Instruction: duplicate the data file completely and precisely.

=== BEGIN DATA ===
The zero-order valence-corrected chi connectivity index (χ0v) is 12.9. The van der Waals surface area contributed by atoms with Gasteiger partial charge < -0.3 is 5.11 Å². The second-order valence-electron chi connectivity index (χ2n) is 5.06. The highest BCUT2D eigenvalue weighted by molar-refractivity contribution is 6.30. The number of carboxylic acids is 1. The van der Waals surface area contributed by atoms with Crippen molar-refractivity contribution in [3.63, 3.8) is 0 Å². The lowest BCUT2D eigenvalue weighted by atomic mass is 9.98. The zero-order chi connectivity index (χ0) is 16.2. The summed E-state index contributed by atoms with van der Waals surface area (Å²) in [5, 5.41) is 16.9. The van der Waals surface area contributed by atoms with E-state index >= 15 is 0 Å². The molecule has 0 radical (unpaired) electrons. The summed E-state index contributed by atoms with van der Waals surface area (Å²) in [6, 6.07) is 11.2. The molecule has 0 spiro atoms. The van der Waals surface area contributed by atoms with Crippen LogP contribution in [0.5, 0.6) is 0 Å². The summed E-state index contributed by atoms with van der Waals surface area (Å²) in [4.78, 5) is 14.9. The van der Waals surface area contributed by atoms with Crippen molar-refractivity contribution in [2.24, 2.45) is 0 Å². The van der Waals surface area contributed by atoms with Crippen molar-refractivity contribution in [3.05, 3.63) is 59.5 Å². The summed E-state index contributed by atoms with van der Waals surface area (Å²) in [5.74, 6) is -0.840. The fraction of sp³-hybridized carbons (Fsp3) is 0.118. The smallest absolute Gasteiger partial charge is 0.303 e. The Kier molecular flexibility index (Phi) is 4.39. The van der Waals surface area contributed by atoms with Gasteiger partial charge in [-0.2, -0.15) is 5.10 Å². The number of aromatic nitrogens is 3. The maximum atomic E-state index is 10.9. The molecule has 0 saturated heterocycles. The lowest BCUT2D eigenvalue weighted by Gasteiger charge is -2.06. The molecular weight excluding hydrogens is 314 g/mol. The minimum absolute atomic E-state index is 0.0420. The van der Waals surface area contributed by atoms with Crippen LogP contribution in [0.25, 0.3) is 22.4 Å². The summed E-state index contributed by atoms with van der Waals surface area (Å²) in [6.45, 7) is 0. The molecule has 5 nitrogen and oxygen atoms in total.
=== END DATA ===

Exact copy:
The zero-order valence-corrected chi connectivity index (χ0v) is 12.9. The van der Waals surface area contributed by atoms with Gasteiger partial charge < -0.3 is 5.11 Å². The second-order valence-electron chi connectivity index (χ2n) is 5.06. The highest BCUT2D eigenvalue weighted by molar-refractivity contribution is 6.30. The number of carboxylic acids is 1. The van der Waals surface area contributed by atoms with Crippen molar-refractivity contribution in [3.63, 3.8) is 0 Å². The lowest BCUT2D eigenvalue weighted by atomic mass is 9.98. The zero-order chi connectivity index (χ0) is 16.2. The summed E-state index contributed by atoms with van der Waals surface area (Å²) in [5, 5.41) is 16.9. The van der Waals surface area contributed by atoms with E-state index >= 15 is 0 Å². The molecule has 0 radical (unpaired) electrons. The summed E-state index contributed by atoms with van der Waals surface area (Å²) in [6, 6.07) is 11.2. The molecule has 0 spiro atoms. The van der Waals surface area contributed by atoms with Crippen LogP contribution in [0.5, 0.6) is 0 Å². The summed E-state index contributed by atoms with van der Waals surface area (Å²) in [4.78, 5) is 14.9. The van der Waals surface area contributed by atoms with Crippen molar-refractivity contribution in [2.24, 2.45) is 0 Å². The van der Waals surface area contributed by atoms with Crippen molar-refractivity contribution in [3.05, 3.63) is 59.5 Å². The summed E-state index contributed by atoms with van der Waals surface area (Å²) in [5.74, 6) is -0.840. The fraction of sp³-hybridized carbons (Fsp3) is 0.118. The smallest absolute Gasteiger partial charge is 0.303 e. The Kier molecular flexibility index (Phi) is 4.39. The van der Waals surface area contributed by atoms with Gasteiger partial charge in [-0.2, -0.15) is 5.10 Å². The number of aromatic nitrogens is 3. The maximum atomic E-state index is 10.9. The molecule has 0 saturated heterocycles. The lowest BCUT2D eigenvalue weighted by Gasteiger charge is -2.06. The molecular weight excluding hydrogens is 314 g/mol. The minimum absolute atomic E-state index is 0.0420. The van der Waals surface area contributed by atoms with Crippen LogP contribution in [0.25, 0.3) is 22.4 Å². The summed E-state index contributed by atoms with van der Waals surface area (Å²) in [6.45, 7) is 0. The molecule has 5 nitrogen and oxygen atoms in total.